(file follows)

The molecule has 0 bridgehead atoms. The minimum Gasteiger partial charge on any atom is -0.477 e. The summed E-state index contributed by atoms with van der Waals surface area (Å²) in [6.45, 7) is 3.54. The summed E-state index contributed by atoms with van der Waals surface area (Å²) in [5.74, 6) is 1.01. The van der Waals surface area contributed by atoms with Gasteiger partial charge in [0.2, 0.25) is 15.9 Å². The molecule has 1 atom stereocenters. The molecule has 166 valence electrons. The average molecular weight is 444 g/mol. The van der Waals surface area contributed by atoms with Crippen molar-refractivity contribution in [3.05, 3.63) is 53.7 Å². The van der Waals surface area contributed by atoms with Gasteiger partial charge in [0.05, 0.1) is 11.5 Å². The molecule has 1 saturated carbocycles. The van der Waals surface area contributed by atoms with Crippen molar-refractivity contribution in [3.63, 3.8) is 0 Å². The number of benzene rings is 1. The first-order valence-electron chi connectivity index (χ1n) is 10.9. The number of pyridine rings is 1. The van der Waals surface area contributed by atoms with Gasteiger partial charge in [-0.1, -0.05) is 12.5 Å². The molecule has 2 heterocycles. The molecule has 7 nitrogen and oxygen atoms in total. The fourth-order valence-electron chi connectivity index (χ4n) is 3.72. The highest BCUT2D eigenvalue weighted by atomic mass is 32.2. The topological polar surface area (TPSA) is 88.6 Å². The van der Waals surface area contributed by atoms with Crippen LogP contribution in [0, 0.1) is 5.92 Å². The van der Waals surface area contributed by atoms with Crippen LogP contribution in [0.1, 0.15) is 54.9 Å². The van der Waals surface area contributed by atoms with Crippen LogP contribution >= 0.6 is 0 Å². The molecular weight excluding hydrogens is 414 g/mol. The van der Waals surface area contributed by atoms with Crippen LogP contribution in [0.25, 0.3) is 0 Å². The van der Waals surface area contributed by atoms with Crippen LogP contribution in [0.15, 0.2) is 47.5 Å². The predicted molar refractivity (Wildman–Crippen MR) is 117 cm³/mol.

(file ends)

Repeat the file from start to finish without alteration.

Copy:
The molecule has 0 bridgehead atoms. The minimum Gasteiger partial charge on any atom is -0.477 e. The summed E-state index contributed by atoms with van der Waals surface area (Å²) in [6.45, 7) is 3.54. The summed E-state index contributed by atoms with van der Waals surface area (Å²) in [5.74, 6) is 1.01. The van der Waals surface area contributed by atoms with Gasteiger partial charge in [0.2, 0.25) is 15.9 Å². The molecule has 1 atom stereocenters. The molecule has 166 valence electrons. The average molecular weight is 444 g/mol. The van der Waals surface area contributed by atoms with Crippen molar-refractivity contribution in [3.05, 3.63) is 53.7 Å². The van der Waals surface area contributed by atoms with Gasteiger partial charge in [0.05, 0.1) is 11.5 Å². The molecule has 1 saturated carbocycles. The van der Waals surface area contributed by atoms with Crippen molar-refractivity contribution in [3.63, 3.8) is 0 Å². The number of benzene rings is 1. The first-order valence-electron chi connectivity index (χ1n) is 10.9. The number of pyridine rings is 1. The van der Waals surface area contributed by atoms with Gasteiger partial charge in [-0.1, -0.05) is 12.5 Å². The molecule has 2 heterocycles. The molecule has 7 nitrogen and oxygen atoms in total. The fourth-order valence-electron chi connectivity index (χ4n) is 3.72. The highest BCUT2D eigenvalue weighted by atomic mass is 32.2. The topological polar surface area (TPSA) is 88.6 Å². The van der Waals surface area contributed by atoms with Crippen LogP contribution in [0, 0.1) is 5.92 Å². The van der Waals surface area contributed by atoms with Crippen LogP contribution in [0.1, 0.15) is 54.9 Å². The van der Waals surface area contributed by atoms with Crippen LogP contribution >= 0.6 is 0 Å². The molecular weight excluding hydrogens is 414 g/mol. The van der Waals surface area contributed by atoms with Crippen LogP contribution in [0.25, 0.3) is 0 Å². The van der Waals surface area contributed by atoms with Crippen LogP contribution in [0.15, 0.2) is 47.5 Å². The predicted molar refractivity (Wildman–Crippen MR) is 117 cm³/mol.